Why healthcare cyberattacks are getting worse

The data breach isn't new. Even the cyberattack has been a business risk since the late 1980s when the Internet was first widely used. For years, cyber criminals have been after hidden information not intended for them, both within and outside of healthcare. But in recent years it appears as though these attacks have intensified in two ways: They are more frequent and they are more severe.

Some of the large-scale attacks began in the mid-2000s. In 2007, retailer TJX, parent company of TJ Maxx and Marshall's, reported a cyberattack in which hackers stole debit and credit card information of approximately 45.7 million customers starting from January 2003 to November 2007.

Fast forward six years, and the healthcare industry suffered a cyberattack affecting nearly double the number of individuals in the TJX attack when Indianapolis-based Anthem reported the protected health information of 78.8 million had been breached.

The past couple of years have seen some pretty outstanding cyberattacks. In addition to the hack on Anthem, Mountlake Terrace, Wash.-based Premera Blue Cross reported a breach in March affecting 11 million patients, Los Angeles-based UCLA Health reported a breach in July also affecting 4.5 million individuals and Franklin, Tenn.-based Community Health Systems reported a breach in August 2014 affecting 4.5 million. All these breaches stemmed from cyber criminals hacking network servers.

Matt Comyns, global head of the cybersecurity practice at executive search firm Russell Reynolds Associates, says the market is getting worse with each passing year. He says there are three main reasons why cyberattacks are occurring more frequently and causing more damage.

First, Mr. Comyns says cyberattacks are relatively inexpensive to carry out, especially the ones orchestrated by nation-states with bountiful capital. Federal investigators looking into the cyberattacks on the U.S. Office of Personnel Management reported in late May and early June that affected approximately 21.5 million Americans believe the attack originated in China. Some cybersecurity experts suggest the hacking techniques used in the OPM breach are similar to those used in the Anthem and Premera breaches, leading experts to believe they come from the same source.

Secondly, cyberattacks are relatively anonymous. Hackers use pseudonyms and code names and are veiled by the sheath of anonymity inherently provided by the Internet.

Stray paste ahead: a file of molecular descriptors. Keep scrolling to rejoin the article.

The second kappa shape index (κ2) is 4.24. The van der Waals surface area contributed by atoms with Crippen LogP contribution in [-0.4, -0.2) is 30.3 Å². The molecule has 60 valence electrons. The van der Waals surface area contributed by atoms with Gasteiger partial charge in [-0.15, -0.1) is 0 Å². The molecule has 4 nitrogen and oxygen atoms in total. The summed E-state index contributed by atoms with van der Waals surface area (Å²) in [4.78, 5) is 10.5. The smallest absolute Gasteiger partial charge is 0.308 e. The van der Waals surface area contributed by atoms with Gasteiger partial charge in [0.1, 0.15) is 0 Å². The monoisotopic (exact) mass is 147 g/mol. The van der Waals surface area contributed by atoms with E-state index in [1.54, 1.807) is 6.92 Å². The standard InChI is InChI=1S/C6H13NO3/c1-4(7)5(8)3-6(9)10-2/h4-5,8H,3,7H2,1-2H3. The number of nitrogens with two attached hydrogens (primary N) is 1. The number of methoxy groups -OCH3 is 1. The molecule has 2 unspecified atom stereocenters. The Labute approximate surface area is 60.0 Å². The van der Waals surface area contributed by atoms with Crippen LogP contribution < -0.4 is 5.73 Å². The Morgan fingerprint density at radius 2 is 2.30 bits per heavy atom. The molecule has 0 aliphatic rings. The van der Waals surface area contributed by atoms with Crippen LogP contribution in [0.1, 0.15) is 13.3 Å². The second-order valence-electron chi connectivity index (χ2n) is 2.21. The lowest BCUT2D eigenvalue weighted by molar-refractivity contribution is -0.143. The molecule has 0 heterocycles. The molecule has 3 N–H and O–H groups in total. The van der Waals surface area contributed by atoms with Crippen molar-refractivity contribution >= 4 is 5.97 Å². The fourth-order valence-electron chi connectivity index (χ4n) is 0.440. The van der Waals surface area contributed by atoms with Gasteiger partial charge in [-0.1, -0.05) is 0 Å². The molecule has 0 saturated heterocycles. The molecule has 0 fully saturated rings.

Finally, if the perpetrators are identifiable, more often than not they are operating in uncooperative foreign governments, which Mr. Comyns says is a growing concern. "The last piece, which is increasingly becoming a problem, is [cyberattacks are] pretty well organized," Mr. Comyns adds. "You have pretty sophisticated cybercriminals at this point that are now collaborating."

And, in healthcare specifically, hackers have more of an incentive to infiltrate networks, as the value of information is much higher than data sources like credit and debit card information. Not only does sensitive health information open the door for medical identity theft and insurance fraud, but even physical medical devices may be a threat to patient safety.

In late July, the U.S. Food and Drug Administration issued a report warning healthcare facilities that hospital infusion pumps could be vulnerable to cyberattacks. Hackers can access the pumps remotely through the hospital's network. If they access the pumps, hackers can control the device and change patient dosages, a potentially lethal situation.

The threat of hacking medical devices has very real ramifications. In 2007, former Vice President Dick Cheney's physician disabled his pacemaker's wireless capabilities, including the ability for physicians to fix the pacemaker virtually. He did so as a precautionary measure to thwart any attempt of assassination by means of hacking the pacemaker.

Jonathan Reiner, MD, Vice President Cheney's cardiologist, said in a CBS interview alongside Vice President Cheney that the threat was credible.

"It seemed to me to be a bad idea for the vice president to have a device that maybe somebody on a rope line or in the next hotel room or downstairs might be able to hack into," he said in the interview.

This new, connected healthcare environment may be a boon to care quality, but it inevitably comes with risks. While cyberattacks aren't unique to healthcare, this industry is highly targeted, and cybersecurity investments and strategies are becoming necessary to function in this landscape.

"It's going to be an [increased] cost of doing business," Mr. Comyns says. "It's a cultural change for companies. It's a different way of thinking."

More articles on cyberattacks:

16 latest updates on data breaches, privacy incidents and HIPAA violations
The difficulties of cybersecurity: 5 insights from IBM vice president Marc van Zadelhoff
3 healthcare CIOs on talent recruitment, cybersecurity

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